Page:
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HIGHSCORE/WBCA Players of the Week: March 1-7 - HIGHSCORE
MaxPreps/WBCA Players of the Week: March 1-7
The Women's Basketball Coaches Association (WBCA) has announced its High School Players of the Week presented by MaxPreps and Wilson Sporting Goods.

Player of the Week honors are awarded to a deserving student-athlete who demonstrated outstanding play in her respective region of the country. Head coaches submit nominations each week and the WBCA selects the individual based on stats that were submitted.

Here are this week's honorees:

Region 1:
3 Games Played
Points: 30.7 Rebounds: 14.3 Steals: 2.3

Region 2:
3 Games Played
Points: 37.7 Rebounds: 20.3 Steals: 2.0

Region 3:
2 Games Played
Points: 21.5 Assists: 4.5

Region 4:
2 Games Played
Points: 31.0 Rebounds: 17.5 Steals: 1.5

Region 5:
2 Games Played
Points: 32.5 Rebounds: 7.0 Steals: 4.0

Region 6:
2 Games Played
Points: 26.5 Rebounds: 8.0 Steals: 2.0

Region 7:
2 Games Played
Points: 28.0 Rebounds: 10.5 Steals: 1.5

Region 8:
1 Game Played
Points: 25.0 Rebounds: 6.0 Steals: 2.0

Region 9:
3 Games Played
Points: 23.0

To obtain a coach's login or for questions about our player of the week programs, please contact Aaron Hendricks (Email: [email protected] Phone: (530)313-5158.
Mya Hansen named 2020-21 HIGHSCORE Montana High School Girls Basketball Player of the Year - HIGHSCORE
Mya Hansen named 2020-21 MaxPreps Montana High School Girls Basketball Player of the Year
Each year since 2006, MaxPreps has recognized outstanding performers in high school basketball. America's source for high school sports continues the tradition to close out the 2020-21 season by naming the top player in each state. Selections are based on team success and individual excellence, in addition to local and state accolades.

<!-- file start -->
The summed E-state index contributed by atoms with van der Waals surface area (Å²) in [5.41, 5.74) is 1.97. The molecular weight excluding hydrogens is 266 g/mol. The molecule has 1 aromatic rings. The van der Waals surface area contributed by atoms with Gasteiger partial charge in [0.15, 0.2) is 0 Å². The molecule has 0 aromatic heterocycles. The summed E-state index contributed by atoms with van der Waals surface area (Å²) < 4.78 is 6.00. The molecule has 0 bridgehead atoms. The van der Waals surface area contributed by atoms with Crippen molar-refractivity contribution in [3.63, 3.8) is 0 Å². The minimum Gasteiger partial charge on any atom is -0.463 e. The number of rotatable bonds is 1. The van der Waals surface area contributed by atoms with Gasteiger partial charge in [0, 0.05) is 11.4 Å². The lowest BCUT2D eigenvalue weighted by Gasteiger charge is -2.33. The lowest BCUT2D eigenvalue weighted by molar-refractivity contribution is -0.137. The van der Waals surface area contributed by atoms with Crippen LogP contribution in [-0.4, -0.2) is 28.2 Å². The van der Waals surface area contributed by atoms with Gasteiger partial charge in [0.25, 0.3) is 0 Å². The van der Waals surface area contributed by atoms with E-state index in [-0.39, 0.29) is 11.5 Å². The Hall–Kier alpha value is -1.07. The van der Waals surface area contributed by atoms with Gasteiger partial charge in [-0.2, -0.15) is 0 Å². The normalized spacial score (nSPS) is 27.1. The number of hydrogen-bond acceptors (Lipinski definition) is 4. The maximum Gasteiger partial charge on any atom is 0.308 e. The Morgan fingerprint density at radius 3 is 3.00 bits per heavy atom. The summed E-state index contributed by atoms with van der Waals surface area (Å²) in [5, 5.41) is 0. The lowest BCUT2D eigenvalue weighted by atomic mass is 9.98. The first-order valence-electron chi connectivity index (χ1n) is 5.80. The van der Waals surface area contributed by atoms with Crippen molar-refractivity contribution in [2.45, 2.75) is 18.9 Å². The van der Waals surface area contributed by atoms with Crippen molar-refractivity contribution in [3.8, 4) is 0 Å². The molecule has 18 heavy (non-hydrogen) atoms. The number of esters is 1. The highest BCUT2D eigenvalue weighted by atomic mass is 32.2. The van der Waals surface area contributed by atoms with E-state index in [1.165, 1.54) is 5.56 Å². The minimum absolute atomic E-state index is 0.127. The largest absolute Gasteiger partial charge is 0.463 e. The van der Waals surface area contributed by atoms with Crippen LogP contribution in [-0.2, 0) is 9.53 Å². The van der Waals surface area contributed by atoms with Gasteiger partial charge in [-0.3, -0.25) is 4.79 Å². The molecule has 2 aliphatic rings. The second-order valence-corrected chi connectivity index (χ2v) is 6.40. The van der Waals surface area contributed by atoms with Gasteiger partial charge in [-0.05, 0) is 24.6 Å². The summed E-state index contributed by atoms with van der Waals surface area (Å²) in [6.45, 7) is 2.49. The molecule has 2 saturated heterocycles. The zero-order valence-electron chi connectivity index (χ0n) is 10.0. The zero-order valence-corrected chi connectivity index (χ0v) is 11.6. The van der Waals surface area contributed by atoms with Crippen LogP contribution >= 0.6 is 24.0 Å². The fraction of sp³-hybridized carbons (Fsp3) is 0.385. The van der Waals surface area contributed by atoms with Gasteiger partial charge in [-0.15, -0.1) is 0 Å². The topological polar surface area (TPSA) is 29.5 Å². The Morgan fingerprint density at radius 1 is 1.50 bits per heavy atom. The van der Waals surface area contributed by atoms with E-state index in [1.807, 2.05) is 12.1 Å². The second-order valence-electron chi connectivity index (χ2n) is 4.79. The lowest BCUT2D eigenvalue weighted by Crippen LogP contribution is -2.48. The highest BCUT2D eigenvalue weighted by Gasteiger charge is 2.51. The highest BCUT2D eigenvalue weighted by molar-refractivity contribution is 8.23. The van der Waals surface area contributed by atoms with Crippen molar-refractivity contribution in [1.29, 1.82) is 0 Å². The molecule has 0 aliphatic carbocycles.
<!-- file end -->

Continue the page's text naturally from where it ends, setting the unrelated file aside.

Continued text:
Mya Hansen of Billings Central Catholic (Billings) is the 2020-21 MaxPreps Montana High School Girls Basketball Player of the Year. The 5-foot-8 junior guard led the Rams to an 18-2 record and an appearance in the Class A state championship game.

Hansen averaged 17.4 points, 5.0 rebounds and 1.6 assists per game per game, shooting 52 percent from the field, 50 percent from beyond the arc and 90 percent from the free throw line.

In three years at Central Catholic and Laurel, Hansen has tallied, 1,096 points, 285 rebounds, 145 assists and 133 steals.

Already committed to the University of Montana, Hansen scored 35 points in Central Catholic's state championship loss.

Each state's MaxPreps Player of the Year will be considered for inclusion in the MaxPreps All-America Team.
Mallory Heyer named 2020-21 HIGHSCORE Minnesota High School Girls Basketball Player of the Year - HIGHSCORE
Mallory Heyer named 2020-21 MaxPreps Minnesota High School Girls Basketball Player of the Year
Each year since 2006, MaxPreps has recognized outstanding performers in high school basketball. America's source for high school sports continues the tradition to close out the 2020-21 season by naming the top player in each state. Selections are based on team success and individual excellence, in addition to local and state accolades.

Mallory Heyer of Chaska is the 2020-21 MaxPreps Minnesota High School Girls Basketball Player of the Year. The 6-foot-1 junior forward was the key to the Hawks' upset of previous No. 4 Hopkins – which entered riding a 72-game win streak – in the Class AAAA semifinals, scoring 24 points and grabbing 13 rebounds.